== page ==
Trondheim transitions to fossil fuel-free buses

While Trondheim only has a population of 193,000 residents, the historic city ranks the third largest in Norway. The city, which is home to 30,000 students alone, is slowly catching up to Nordic neighbours like Stockholm and Helsinki, which are known as the region’s start-up capitals. While Trondheim is emerging as Norway’s tech hub and gaining attention for innovative solutions like Wireless Trondheim, a network that drives progress testing future technologies and hardware development, the city is now making a mark in the transportation sector—specifically with its public bus system. With the introduction of an electric bus project, the city plans to go fossil fuel-free by 2019. Let’s dive deeper into the changes underway. -Bruno De Man 


A new era for public transport

When Trondheim debuts 35 new fully electric buses next year, it will operate the largest electric bus fleet in Norway. The city plans to introduce 25 buses from Volvo and 10 from Heuliez Bus, which will run along four routes. While the buses hail from two different manufacturers, they will both feature the same charging equipment, with heavy vehicle chargers (HVCs) powered by Swedish-Swiss tech company ABB. The new fleet will operate along routes ranging between 12 and 15 kilometres, with HVC 450P chargers placed at each end so buses can recharge in between shifts. Batteries can quickly be recharged in just three- to six minutes, and since they’ll feature connected services, they can be managed remotely, ensuring any issues will quickly be fixed in less downtime. Not only will this result in a more efficient fleet, saving the city both time and money, the electric buses will also help the city meet its carbon-neutral goals since they’re emission-free. According to Per Olav Hopsø, head of transport committee for Trøndelag County Council, in an article on Intelligent Transport: “Working with ABB has enabled us to deliver a high quality and reliable solution which allows operators from different networks to work simultaneously and share infrastructure. This not only provides good economies of scale and return on investment but continues to support our forward-thinking approach in delivering first-rate modern infrastructure for our region.”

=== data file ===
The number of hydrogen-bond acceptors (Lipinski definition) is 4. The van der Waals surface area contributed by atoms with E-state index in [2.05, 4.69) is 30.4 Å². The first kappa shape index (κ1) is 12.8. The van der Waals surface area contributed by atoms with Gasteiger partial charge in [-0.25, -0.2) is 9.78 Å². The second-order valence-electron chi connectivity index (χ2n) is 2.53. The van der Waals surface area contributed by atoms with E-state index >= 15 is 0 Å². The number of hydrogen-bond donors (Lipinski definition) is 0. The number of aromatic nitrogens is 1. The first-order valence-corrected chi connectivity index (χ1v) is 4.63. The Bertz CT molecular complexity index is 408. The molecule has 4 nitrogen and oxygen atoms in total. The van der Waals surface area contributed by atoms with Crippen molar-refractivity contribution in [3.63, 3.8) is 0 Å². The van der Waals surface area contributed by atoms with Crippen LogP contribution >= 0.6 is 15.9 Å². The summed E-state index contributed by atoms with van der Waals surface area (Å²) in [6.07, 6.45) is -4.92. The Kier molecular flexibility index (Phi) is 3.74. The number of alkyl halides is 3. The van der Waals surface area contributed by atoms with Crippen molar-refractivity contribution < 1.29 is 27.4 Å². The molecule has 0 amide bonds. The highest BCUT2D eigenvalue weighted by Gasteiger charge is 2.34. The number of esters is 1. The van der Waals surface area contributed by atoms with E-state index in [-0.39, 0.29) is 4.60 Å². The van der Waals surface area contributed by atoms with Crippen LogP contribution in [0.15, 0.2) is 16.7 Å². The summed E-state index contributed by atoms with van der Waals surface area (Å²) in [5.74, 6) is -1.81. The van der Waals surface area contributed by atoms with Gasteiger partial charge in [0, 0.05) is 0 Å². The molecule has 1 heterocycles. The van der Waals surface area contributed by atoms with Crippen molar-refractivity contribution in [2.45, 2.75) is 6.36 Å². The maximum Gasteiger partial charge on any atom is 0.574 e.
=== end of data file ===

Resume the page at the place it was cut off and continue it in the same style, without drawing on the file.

In addition to rolling out a revamped fleet of buses, the city also launched an AI-powered smart bicycle counter on one of its major streets as a way to encourage more people to ride bikes, which would help significantly in the city’s plan to clear up traffic congestion. Currently, in the trial stage, the counter, which is located on the side of Prinsens Gate, can offer real-time information on traffic flow using low-cost sensors to track cars, pedestrians, bikes and even animals. By monitoring traffic with AI-powered devices such as this, and by introducing electric bus fleets, the city is solving traffic issues in one of the most efficient and cost-friendly ways possible, while also making Trondheim a greener (and cleaner) city to live in.